The subject of the relationship between businesses and the voluntary sector was the central focus of the March 25 stage at Ivrea, the “home” of Adriano Olivetti (1901-1960), the enlightened entrepreneur who was often quoted during the debate. The entrepreneurial world’s growing commitment to sustainability is ensuring that for-profit and not-for-profit businesses will increasingly converge. Mario Calderini, President of Il Quinto Ampliamento, said that he hoped the Open Innovation paradigm would soon extend to the voluntary sector, also stressing that innovation cannot exist without a relationship with communities and a social aspect. This concept was reiterated by singer and music producer Cosmo who, referring to his own experience in Ivrea, spoke about the link between social sustainability and the local cultural offering which sprang up spontaneously as a result. 

“Deep down culture is really like having an 18th Sustainable Development Goal (the UN has 17 SDGs – ed) because it cuts right across the board of all the others and represents the language of sustainable development,” added Patricia Navarra of the ASviS Secretariat, who reminded those present that the UN’s 2030 Agenda is “so complex that no-one can implement it alone and that it demands collaboration from everyone.”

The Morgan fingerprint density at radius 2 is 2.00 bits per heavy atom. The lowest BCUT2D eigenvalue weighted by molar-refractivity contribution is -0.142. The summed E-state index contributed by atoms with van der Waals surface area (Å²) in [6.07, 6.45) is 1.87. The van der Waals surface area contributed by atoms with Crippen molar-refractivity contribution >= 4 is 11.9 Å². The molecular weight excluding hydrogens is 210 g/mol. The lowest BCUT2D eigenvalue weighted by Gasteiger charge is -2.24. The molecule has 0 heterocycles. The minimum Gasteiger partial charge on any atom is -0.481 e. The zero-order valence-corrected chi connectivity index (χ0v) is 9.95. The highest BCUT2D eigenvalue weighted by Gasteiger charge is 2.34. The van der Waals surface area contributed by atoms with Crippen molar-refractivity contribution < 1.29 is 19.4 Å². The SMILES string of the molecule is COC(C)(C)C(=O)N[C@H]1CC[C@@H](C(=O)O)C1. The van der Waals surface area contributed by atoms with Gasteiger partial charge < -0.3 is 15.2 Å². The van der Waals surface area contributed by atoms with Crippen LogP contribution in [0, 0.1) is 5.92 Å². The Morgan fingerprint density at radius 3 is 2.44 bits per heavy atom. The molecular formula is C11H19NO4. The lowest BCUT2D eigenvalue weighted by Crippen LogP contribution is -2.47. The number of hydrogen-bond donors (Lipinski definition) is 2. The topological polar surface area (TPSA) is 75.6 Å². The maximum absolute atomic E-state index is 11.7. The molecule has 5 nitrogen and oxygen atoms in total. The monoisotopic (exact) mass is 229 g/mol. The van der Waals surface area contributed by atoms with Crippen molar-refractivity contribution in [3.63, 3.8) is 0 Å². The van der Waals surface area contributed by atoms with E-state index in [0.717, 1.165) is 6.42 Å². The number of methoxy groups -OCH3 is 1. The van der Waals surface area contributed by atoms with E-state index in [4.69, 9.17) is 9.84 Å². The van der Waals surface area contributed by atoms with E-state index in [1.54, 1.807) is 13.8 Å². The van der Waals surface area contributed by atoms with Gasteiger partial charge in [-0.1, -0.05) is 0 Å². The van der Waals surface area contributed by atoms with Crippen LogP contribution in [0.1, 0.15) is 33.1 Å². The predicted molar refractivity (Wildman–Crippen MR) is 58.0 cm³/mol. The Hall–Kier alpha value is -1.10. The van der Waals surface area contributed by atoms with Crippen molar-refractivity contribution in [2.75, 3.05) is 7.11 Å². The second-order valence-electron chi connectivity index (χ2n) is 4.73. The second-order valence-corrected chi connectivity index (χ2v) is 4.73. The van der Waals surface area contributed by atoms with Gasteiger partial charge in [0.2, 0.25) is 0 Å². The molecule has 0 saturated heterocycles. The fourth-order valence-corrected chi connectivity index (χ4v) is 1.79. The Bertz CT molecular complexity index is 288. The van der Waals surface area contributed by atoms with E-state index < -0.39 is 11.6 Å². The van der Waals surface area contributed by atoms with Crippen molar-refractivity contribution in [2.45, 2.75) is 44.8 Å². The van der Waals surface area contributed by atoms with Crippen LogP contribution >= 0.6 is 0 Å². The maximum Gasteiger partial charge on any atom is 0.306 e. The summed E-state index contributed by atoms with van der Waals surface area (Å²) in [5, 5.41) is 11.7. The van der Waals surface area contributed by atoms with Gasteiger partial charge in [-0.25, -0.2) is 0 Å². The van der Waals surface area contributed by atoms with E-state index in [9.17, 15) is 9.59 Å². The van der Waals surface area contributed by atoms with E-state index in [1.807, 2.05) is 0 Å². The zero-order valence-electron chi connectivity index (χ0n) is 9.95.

The synergy between for-profit and not-for-profit business is also at the heart of the Enel Cuore Onlus experience and also central to our Group which “presented its first Sustainability Report 20 years ago and now defines more than 90% of its Industrial Plan on the basis of the UN’s SDGs.” This was explained by Filippo Nicolò Rodriguez, Head of Sustainability Italy at Enel and Managing Director of our not-for profit, who also emphasized how important creating shared value is to us, particularly during the Covid-19 crisis. He also referenced the in-house crowdfunding campaign to support five not-for-profit bodies. “We are already thinking ahead to the next phase, focusing on three concepts – Rebirth, Regeneration and Restart – with an emphasis on the nation’s suburban areas and to provide support for small third sector entities.”

Universities and businesses – driving sustainable development